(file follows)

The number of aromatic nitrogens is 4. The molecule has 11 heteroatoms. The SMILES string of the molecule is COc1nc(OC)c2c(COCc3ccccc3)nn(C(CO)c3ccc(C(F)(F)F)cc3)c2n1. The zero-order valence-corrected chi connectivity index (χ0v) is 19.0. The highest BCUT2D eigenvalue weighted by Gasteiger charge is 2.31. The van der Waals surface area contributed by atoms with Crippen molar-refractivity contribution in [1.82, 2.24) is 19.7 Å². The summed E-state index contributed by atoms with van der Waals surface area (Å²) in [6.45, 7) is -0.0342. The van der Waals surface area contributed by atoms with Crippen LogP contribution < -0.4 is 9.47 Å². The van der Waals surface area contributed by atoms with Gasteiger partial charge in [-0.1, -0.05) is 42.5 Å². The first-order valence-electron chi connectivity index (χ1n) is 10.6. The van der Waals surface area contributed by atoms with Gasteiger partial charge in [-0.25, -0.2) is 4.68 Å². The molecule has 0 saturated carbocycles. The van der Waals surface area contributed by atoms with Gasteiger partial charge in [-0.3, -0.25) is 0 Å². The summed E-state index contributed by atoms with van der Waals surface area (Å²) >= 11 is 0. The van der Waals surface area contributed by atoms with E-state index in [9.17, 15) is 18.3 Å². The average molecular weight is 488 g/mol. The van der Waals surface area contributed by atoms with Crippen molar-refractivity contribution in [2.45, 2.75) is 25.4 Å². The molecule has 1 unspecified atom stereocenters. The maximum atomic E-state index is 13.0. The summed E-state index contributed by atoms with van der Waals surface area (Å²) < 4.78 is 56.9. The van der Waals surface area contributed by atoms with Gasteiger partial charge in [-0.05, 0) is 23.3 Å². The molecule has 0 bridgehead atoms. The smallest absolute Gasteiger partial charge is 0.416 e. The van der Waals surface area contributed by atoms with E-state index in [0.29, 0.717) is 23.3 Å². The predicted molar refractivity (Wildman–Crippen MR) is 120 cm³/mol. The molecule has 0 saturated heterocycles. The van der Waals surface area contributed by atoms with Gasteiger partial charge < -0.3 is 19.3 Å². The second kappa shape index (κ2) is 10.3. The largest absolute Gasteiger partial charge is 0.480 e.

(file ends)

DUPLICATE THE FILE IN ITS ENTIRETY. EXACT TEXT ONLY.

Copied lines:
The number of aromatic nitrogens is 4. The molecule has 11 heteroatoms. The SMILES string of the molecule is COc1nc(OC)c2c(COCc3ccccc3)nn(C(CO)c3ccc(C(F)(F)F)cc3)c2n1. The zero-order valence-corrected chi connectivity index (χ0v) is 19.0. The highest BCUT2D eigenvalue weighted by Gasteiger charge is 2.31. The van der Waals surface area contributed by atoms with Crippen molar-refractivity contribution in [1.82, 2.24) is 19.7 Å². The summed E-state index contributed by atoms with van der Waals surface area (Å²) in [6.45, 7) is -0.0342. The van der Waals surface area contributed by atoms with Crippen LogP contribution < -0.4 is 9.47 Å². The van der Waals surface area contributed by atoms with Gasteiger partial charge in [-0.1, -0.05) is 42.5 Å². The first-order valence-electron chi connectivity index (χ1n) is 10.6. The van der Waals surface area contributed by atoms with Gasteiger partial charge in [-0.25, -0.2) is 4.68 Å². The molecule has 0 saturated carbocycles. The van der Waals surface area contributed by atoms with Gasteiger partial charge in [-0.3, -0.25) is 0 Å². The summed E-state index contributed by atoms with van der Waals surface area (Å²) >= 11 is 0. The van der Waals surface area contributed by atoms with E-state index in [9.17, 15) is 18.3 Å². The average molecular weight is 488 g/mol. The van der Waals surface area contributed by atoms with Crippen molar-refractivity contribution in [2.45, 2.75) is 25.4 Å². The molecule has 1 unspecified atom stereocenters. The maximum atomic E-state index is 13.0. The summed E-state index contributed by atoms with van der Waals surface area (Å²) < 4.78 is 56.9. The van der Waals surface area contributed by atoms with Gasteiger partial charge in [-0.05, 0) is 23.3 Å². The molecule has 0 bridgehead atoms. The smallest absolute Gasteiger partial charge is 0.416 e. The van der Waals surface area contributed by atoms with E-state index in [0.29, 0.717) is 23.3 Å². The predicted molar refractivity (Wildman–Crippen MR) is 120 cm³/mol. The molecule has 0 saturated heterocycles. The van der Waals surface area contributed by atoms with Gasteiger partial charge < -0.3 is 19.3 Å². The second kappa shape index (κ2) is 10.3. The largest absolute Gasteiger partial charge is 0.480 e.